contradictory, but this is essentially related to a demanding problem of
    language. As a matter of fact, it is revealed that what special relativity says is
    not what usually it is thought it says. By the use of a correct and precise
    language, problems and paradoxes are immediately avoided. Interpretation
    problems only arise because words are used in a sense that is often not correct
    under the chosen description. The core of the problem is related to the largely
    debated question of synchronization of distant clocks. It is stressed that
    reality is not changed by the choices one makes to describe it, so it is not
    changed by the particular way in which the clocks have been set.


  • Is the assumption of a special system of reference consistent with Special Relativity? (2005) [Updated 11 days ago]
    by Rodrigo de Abreu, Vasco Guerra   read the paper:

    In a previous work we have shown that the null result of the Michelson-Morley
    experiment in vacuum is deeply connected with the notion of time. The same is true
    for the the postulate of constancy of the two-way speed of light in vacuum in all
    frames independently of the state of motion of the emitting body. The argumentation
    formerly given is very general and has to be true not only within Special Relativity
    and its ‘equivalence’ of all inertial frames, but as well as in Lorentz-Poincar´e scenario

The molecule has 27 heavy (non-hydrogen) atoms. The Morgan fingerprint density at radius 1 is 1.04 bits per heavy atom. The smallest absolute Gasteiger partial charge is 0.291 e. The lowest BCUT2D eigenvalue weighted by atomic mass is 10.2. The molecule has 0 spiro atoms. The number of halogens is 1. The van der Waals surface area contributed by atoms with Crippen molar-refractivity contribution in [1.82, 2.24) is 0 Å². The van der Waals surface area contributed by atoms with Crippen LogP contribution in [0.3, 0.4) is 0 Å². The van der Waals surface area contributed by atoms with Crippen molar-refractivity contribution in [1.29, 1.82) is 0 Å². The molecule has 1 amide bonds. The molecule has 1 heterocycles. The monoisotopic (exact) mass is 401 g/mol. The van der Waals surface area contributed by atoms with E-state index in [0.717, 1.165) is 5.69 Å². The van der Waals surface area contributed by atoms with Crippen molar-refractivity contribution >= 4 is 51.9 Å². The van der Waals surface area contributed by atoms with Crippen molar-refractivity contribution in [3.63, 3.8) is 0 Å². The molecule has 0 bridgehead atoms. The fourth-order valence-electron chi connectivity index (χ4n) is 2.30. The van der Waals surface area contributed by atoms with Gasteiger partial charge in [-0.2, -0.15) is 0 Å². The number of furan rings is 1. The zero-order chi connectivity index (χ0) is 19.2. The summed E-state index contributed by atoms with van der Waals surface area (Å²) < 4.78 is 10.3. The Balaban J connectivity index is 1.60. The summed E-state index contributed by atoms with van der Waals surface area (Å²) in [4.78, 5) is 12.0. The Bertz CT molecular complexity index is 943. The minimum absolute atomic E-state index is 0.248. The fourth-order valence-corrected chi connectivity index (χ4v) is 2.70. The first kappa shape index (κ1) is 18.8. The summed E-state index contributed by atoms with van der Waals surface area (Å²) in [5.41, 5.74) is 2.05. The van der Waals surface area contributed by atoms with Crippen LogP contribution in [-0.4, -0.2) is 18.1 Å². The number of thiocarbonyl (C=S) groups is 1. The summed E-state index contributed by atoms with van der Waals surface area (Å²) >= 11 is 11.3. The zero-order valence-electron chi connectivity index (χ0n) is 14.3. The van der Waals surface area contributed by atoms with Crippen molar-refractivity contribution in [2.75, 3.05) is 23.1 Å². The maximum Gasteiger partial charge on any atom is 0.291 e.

of a preferred reference frame. This paper is the second of a trilogy intending to revisit
    the foundations of Special Relativity, and addresses the question of the constancy
    of the one-way speed of light and of the differences and similarities between both
    scenarios. Although they manifestly differ in philosophy, it is debated why and how
    the assumption of a “special system of reference experimentally inaccessible” is indeed
    compatible with Einstein’s Special Relativity, as beautifully outlined and discussed
    by John Bell [1]. This rather trivial statement is still astonishing nowadays to a
    big majority of scientists. The purpose of this work is to bring such assertion into
    perspective, widening the somewhat narrow view of Special Relativity often presented
    in textbooks.